The resulting figures look like a pair of Hindu Goddesses. One resembles Lakshmi, the goddess of wealth, fortune, beauty, and fertility, only holding Sarasvati’s veena instrument.
“Both art and religion are great to elicit subjective input from the spectator, because we’ve been primed to interpret them far more subjectively and with a different set of expectations than mundane text,” N’Diaye told Digital Trends. “When a program like gods_txt mentions ‘crafting strings of flame,’ you’re not likely to interpret it as the A.I. failing to understand realistic human sentences. Instead, you’ll strive to decipher the secret meaning of the sentence, or relate to its aesthetics or the feelings it rouses within you – just like you’ve been taught to do since childhood, when it comes to religious texts and/or art.”
Machines of loving grace
Applying machine smarts to religious iconography is controversial territory (you could say that it puts the A.I. in “sacrilege” territory). But it’s a link that, perhaps, isn’t as tenuous as it could be. On one level, technology, and specifically artificial intelligence, is hyperrational. It assumes that the mind can be recreated in hardware, as opposed to wetware, by modeling the behavior of individual neurons and other brain-based apparatus inside a computer. There is, it suggests, no such thing as a soul, since that would presumably cause no end of headaches on the road to human-machine parity.
But there is another side to the argument that is inherently religious. There is no shortage of tech figures whose vision of the future of technology carries a distinctly religious zeal: Steve Jobs with his cathedral-like Apple Stores and products that trigger a religious experience in the brains of fans. Google engineer Ray Kurzweil’s bestselling non-fiction book, The Age of Spiritual Machines. Kevin Kelly, the founding executive editor of Wired, who titled his 2010 book, What Technology Wants and, in it, described the force he calls “the technium,” a “global, massively interconnected system of technology vibrating around us.” And Richard Brautigan’s poem, “All Watched Over by Machines of Loving Grace.”
Even the broadly accepted trajectory of A.I. — that a tool born of humble means to carry out the dull, dirty, dangerous jobs will eventually become our master — has faint echoes of an historical figure born in a stable in Bethlehem who rose to become humanity’s savior. In short, are we building robot servants or overlords?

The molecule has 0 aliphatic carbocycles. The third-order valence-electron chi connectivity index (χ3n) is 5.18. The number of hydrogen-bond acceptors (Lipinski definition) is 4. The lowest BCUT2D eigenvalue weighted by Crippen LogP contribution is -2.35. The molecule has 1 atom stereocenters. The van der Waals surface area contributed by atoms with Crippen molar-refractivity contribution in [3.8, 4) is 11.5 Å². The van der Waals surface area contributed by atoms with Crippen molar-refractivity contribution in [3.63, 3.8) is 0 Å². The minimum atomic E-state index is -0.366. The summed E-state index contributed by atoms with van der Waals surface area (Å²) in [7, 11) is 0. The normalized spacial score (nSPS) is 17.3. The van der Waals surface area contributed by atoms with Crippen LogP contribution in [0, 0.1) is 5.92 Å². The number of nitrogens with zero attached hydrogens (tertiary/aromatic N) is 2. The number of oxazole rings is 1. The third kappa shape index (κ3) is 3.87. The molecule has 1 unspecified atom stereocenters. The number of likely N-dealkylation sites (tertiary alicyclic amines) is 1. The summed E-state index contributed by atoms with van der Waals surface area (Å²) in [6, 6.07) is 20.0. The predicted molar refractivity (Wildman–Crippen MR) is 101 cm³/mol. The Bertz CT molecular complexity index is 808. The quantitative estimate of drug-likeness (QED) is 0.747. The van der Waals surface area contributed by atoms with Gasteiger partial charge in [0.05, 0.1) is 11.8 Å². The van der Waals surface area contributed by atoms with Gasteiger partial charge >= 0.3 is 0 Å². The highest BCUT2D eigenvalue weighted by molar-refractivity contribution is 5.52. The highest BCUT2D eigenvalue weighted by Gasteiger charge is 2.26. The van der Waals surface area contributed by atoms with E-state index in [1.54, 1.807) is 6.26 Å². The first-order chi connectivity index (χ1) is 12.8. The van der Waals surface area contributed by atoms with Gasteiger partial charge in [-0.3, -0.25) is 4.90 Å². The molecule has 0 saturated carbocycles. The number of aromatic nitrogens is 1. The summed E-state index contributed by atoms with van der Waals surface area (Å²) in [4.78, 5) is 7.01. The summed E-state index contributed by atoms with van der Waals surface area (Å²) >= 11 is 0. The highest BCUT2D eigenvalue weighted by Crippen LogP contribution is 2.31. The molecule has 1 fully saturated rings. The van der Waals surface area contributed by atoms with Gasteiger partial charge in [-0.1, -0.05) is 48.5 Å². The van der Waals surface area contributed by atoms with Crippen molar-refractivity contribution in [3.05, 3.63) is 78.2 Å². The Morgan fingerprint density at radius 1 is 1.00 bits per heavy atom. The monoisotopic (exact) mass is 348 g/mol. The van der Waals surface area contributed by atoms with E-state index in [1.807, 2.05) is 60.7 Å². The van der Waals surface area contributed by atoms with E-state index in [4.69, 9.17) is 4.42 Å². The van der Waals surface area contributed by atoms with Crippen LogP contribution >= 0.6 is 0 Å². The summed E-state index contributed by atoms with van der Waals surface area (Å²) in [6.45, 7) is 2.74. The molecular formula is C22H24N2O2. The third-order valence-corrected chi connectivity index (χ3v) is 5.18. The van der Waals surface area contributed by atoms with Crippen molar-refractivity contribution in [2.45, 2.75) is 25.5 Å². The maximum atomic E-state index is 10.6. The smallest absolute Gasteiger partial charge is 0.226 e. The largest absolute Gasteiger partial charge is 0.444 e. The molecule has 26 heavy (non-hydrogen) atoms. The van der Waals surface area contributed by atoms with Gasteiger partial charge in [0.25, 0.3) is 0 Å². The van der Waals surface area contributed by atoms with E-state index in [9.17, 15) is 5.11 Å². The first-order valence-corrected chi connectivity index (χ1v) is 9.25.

Heck, A.I. even has its own end-times judgment day promise. Some A.I. advocates eagerly await a world in which humans, freed from their corporeal, fleshy prisons, “live” as downloaded consciousnesses inside machines, achieving immortality through digitalization; a paradise of work-free, worry-free existence lived in perfect virtual bodies. Marvin Minsky, one of the founding figures of A.I., once wrote that: “Eventually, we will entirely replace our brains using nanotechnology. Once delivered from the limitations of biology, we will be able to decide the length of our lives — with the option of immortality — and choose among other, unimagined capabilities as well.”
“It’s interesting to think about these unknowable, uninterpretable, and potentially malevolent entities that can make massive decisions affecting our lives,” Ryan Murdock, an engineer who created some of the generative image technology N’Diaye uses, told Digital Trends. “What’s funny to me is that [that sentence] could be about either machine learning systems or Eldritch gods. There is something alien and disturbing about having neural networks make increasingly important choices that parallels religion in some ways, I think. While these systems can be shockingly dumb, they can also exhibit intelligence and performance that clearly rivals human intelligence in specific domains — and they work in ways that I doubt we’ll ever fully understand.”
A.I., it seems, works in mysterious ways.